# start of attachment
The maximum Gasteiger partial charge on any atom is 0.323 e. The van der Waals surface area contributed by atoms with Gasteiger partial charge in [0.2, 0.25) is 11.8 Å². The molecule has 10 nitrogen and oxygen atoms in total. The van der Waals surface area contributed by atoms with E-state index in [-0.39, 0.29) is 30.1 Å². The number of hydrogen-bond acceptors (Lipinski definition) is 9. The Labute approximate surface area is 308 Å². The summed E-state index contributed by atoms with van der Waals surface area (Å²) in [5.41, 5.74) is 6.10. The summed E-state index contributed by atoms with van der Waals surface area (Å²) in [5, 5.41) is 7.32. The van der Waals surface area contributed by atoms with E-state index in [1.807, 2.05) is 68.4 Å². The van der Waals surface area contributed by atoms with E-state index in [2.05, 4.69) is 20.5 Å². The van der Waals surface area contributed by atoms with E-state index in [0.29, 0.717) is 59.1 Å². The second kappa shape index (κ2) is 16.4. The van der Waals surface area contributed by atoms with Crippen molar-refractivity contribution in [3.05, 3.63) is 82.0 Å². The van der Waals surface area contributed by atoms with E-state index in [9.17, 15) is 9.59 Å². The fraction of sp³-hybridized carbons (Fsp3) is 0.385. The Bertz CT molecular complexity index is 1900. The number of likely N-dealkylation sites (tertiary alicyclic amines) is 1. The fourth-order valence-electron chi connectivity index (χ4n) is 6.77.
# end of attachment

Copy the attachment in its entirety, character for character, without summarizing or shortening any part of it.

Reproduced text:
The maximum Gasteiger partial charge on any atom is 0.323 e. The van der Waals surface area contributed by atoms with Gasteiger partial charge in [0.2, 0.25) is 11.8 Å². The molecule has 10 nitrogen and oxygen atoms in total. The van der Waals surface area contributed by atoms with E-state index in [-0.39, 0.29) is 30.1 Å². The number of hydrogen-bond acceptors (Lipinski definition) is 9. The Labute approximate surface area is 308 Å². The summed E-state index contributed by atoms with van der Waals surface area (Å²) in [5.41, 5.74) is 6.10. The summed E-state index contributed by atoms with van der Waals surface area (Å²) in [5, 5.41) is 7.32. The van der Waals surface area contributed by atoms with E-state index in [1.807, 2.05) is 68.4 Å². The van der Waals surface area contributed by atoms with E-state index in [2.05, 4.69) is 20.5 Å². The van der Waals surface area contributed by atoms with E-state index in [0.29, 0.717) is 59.1 Å². The second kappa shape index (κ2) is 16.4. The van der Waals surface area contributed by atoms with Crippen molar-refractivity contribution in [3.05, 3.63) is 82.0 Å². The van der Waals surface area contributed by atoms with E-state index in [9.17, 15) is 9.59 Å². The fraction of sp³-hybridized carbons (Fsp3) is 0.385. The Bertz CT molecular complexity index is 1900. The number of likely N-dealkylation sites (tertiary alicyclic amines) is 1. The fourth-order valence-electron chi connectivity index (χ4n) is 6.77.